Remember that plagiarism is just one of the eight areas of academic integrity.
What is Plagiarism?
Plagiarism is when you take another person's words or ideas and try to pass them off as your own. This includes taking information from web pages, articles, books, blogs, or any other source, and not giving credit to the original author.
Whenever you quote, paraphrase, or summarize another person's work, you need to cite the source within your paper. It is not enough to just list the source in the References or Works Cited at the end of your paper. Failing to properly cite someone else's words and ideas at the point they show up in your paper is plagiarism.
The UAGC Catalog provides extensive details on academic integrity violations and consequences.
How Can I Ensure I am Not Plagiarizing?
- Use in-text citations (citations within the text of the paper)any time you paraphrase or quote to show where the original idea or information came from. Use the formatting style required for your assignment.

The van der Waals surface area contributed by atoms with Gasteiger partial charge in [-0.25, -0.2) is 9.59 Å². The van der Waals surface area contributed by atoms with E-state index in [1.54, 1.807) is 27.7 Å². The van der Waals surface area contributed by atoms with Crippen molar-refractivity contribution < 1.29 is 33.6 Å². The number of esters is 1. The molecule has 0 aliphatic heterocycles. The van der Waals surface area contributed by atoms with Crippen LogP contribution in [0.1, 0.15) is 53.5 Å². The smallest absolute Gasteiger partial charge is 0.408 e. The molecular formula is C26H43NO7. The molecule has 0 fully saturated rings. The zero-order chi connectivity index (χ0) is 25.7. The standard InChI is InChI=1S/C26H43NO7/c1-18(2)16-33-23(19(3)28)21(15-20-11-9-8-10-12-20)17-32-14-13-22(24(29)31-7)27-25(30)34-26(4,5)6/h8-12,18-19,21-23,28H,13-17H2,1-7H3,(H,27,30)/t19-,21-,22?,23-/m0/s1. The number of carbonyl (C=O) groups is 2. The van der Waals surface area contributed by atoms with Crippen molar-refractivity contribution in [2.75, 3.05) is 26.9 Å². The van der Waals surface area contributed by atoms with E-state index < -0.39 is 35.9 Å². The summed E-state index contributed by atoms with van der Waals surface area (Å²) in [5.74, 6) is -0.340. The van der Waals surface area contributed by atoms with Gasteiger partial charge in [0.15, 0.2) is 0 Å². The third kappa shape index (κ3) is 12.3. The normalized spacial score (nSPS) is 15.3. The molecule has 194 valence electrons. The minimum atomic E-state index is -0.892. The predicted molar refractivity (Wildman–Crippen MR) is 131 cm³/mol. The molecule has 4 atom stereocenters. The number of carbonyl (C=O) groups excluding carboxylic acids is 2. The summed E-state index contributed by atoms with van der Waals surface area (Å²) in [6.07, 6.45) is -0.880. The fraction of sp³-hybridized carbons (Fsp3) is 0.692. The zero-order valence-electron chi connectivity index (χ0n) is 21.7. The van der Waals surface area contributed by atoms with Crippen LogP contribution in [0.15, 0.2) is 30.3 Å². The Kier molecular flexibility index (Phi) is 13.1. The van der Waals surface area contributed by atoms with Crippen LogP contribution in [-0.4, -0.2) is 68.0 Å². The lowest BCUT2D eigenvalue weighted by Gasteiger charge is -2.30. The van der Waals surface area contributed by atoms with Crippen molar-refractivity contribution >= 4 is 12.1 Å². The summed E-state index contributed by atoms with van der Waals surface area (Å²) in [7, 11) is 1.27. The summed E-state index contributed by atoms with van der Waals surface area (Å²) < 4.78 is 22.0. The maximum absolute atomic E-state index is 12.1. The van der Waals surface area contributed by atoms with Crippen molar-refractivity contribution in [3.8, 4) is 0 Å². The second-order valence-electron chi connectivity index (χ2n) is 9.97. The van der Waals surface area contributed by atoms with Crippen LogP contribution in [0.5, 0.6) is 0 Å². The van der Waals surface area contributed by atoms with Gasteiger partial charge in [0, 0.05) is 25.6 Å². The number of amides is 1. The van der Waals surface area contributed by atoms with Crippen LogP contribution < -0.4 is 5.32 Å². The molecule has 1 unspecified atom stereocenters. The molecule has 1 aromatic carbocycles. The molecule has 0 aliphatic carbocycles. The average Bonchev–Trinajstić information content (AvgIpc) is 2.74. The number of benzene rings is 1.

- Place quotation marks around all wording that is copied word-for-word from a source.
- Correctly paraphrase any information you obtained from a source. Remember that a paraphrase is more than just changing every few words.
- Do not purchase writing and present it as your own work.
- Do not reuse assignments from a previous course without your instructor’s permission.
- Do not let other students borrow, copy, or reuse your past assignment.
- Use Turnitin (see section below).
- Do not allow a tutor or any others to collaborate with you on completing an assignment, edit or complete any of your writing for you, summarize any of your required readings for you, or provide you with sources to use for your paper.
For more help avoiding plagiarism, follow the steps outlined in our Academic Integrity Roadmap.
What is Turnitin?
Turnitin is a tool that helps identify possible plagiarism within an assignment. This tool compares students’ work with texts available online, in our university’s internal database, as well as any assignment submitted to Turnitin. See more on our Understanding Turnitin page, which shows how to access Turnitin and how to understand a Turnitin report.
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